The tradition allows people to gather in support of migrants who’ve lost their lives, Jaramillo said, but also offers a place to share information about current or changing policies and calls to action.
“Every time something big happens in the community, we gather at that space for solidarity,” Jaramillo says. For example, when Carlos Adrian Ingram-Lopez, a 27-year-old Tucson resident who died after being restrained by the Tucson police, the group held a vigil to honor his life, she said.
Virtual vigils via Zoom
In 2020, the pandemic forced the monthly vigil into a virtual space. “We miss being together,” Jaramillo said, “But we have elders who come so even though the gatherings happened outside, we want to be mindful of their health.”
Zoom gatherings also allowed people from outside of Tucson to join the vigil. In March, attendees logged on from Tucson, Ciudad Obregón, the Pacific Northwest, Maryland and Massachusetts. Some had as their background images of El Tiradito shrine.
The March vigil coincided with International Women’s Day. “The face of the immigrant is a woman,” Jaramillo said. “Over the last 10 years, the majority of immigrants to the US are women.”
The program began with the singing of La Llorona, a Mexican folk song about the wailing woman looking for her two children who’ve drowned in the river.
“We want to remember all of the sacrifices that immigrant women make in their journey to the US,” Jaramillo said, adding that one out of three women experience sexual assault along their journey. “Gender-based violence and lack of reproductive rights are often the reasons women leave countries to come to the US.”
A man from Boston shared his appreciation for those working locally to address immigrants’ rights every day. “You’re facing the hard reality of the border. I just want to thank everyone in Tucson for helping immigrants,” he said.
Attendees lit candles, and Rebeca Cartes, a Tucson resident originally from Chile, sang a folk song written by Violeta Parra, “Volver a los diecisiete,” about a woman wishing to return to age 17 to live again.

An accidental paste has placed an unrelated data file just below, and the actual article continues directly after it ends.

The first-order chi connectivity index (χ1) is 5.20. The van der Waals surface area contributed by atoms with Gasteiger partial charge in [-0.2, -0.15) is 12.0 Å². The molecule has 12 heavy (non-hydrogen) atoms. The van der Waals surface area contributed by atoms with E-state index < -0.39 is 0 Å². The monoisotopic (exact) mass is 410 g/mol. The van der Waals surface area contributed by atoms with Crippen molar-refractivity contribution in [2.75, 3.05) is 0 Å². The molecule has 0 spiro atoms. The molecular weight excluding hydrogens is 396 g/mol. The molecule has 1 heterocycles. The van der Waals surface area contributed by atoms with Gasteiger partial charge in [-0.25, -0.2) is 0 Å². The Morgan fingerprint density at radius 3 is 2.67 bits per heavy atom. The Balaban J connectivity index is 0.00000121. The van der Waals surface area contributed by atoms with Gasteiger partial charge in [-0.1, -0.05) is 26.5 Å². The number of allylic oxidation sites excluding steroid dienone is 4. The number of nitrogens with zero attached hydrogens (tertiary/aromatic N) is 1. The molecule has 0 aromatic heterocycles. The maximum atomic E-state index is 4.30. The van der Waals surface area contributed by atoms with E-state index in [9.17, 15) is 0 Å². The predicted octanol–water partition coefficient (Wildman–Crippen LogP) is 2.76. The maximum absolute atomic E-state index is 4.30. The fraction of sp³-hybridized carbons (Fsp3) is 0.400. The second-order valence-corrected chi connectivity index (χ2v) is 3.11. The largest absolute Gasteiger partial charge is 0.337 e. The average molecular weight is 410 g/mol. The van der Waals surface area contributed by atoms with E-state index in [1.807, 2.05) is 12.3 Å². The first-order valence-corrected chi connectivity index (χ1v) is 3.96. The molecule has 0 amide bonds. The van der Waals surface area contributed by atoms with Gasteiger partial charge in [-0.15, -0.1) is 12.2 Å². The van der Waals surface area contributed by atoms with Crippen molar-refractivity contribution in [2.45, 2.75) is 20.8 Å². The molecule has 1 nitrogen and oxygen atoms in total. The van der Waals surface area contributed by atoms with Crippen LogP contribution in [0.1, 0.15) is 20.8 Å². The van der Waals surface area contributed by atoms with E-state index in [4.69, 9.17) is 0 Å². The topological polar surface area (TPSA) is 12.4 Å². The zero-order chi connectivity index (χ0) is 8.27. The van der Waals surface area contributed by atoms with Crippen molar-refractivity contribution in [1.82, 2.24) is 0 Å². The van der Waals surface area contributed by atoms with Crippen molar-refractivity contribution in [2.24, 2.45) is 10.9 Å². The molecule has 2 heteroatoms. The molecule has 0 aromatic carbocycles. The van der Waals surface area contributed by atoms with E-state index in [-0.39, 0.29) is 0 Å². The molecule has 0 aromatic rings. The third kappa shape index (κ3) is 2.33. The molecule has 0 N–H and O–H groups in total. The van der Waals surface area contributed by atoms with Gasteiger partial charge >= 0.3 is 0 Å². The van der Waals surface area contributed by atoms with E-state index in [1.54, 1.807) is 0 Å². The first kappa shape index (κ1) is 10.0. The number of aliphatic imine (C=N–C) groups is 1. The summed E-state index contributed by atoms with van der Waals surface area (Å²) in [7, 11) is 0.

Energy and focus
Jaramillo said gathering in community for the vigils is energizing. “Of course, it’s solemn because we’re talking about people who have lost their lives, but at the same time there’s a warmth to it. For those who work in immigration it’s really grounding. We’re not just working to change immigration laws, we’re here creating space for people who’ve lost their lives.”
Miles, who came to immigrant rights work after working with the steelworkers’ union, said he has always looked out for “the underdog.” “Growing up, I saw my parents had a strong moral compass. I learned early on about the evils of racism and anti-Semitism.” He was also active in the anti-apartheid movement in South Africa and the movement to free Palestine.
“I have compassion for my fellow humans,” he said.
Given the current immigration system, Jaramillo said she’s not sure there will ever be a time when the vigil isn’t needed. “When we have these strict policies where people can’t come through, people have no choice but to resort to coming through the desert. And our desert is deadly. Until the conditions in all the Latin American countries improve, this path of migration between ports of entry is going to continue.”
But Garcia is more hopeful, seeing the vigils as a place that allows activists, lawyers, and others, to remember “a singular focus.”
“It’s our prayer for the family members and communities of those we are honoring, that they will somehow know that some people here dissented,” Garcia said. “Dissents, if they’re righteous, eventually become the law.”
In addition to attending vigils, Garcia and others have also painted crosses for nearly all the migrants found in the desert. “We have over 3,330 crosses so far. That’s a huge endeavor. We’re looking for a place to put them, to remember. We have to commemorate these individuals who were extremely brave. What would it take for you to brave that journey?”
Vigils for migrants happen the first Thursday of every month at 7 pm at El Tiradito shrine, 418 S Main Ave, Tucson, AZ 85701.
Cover photo: Lori Atkinson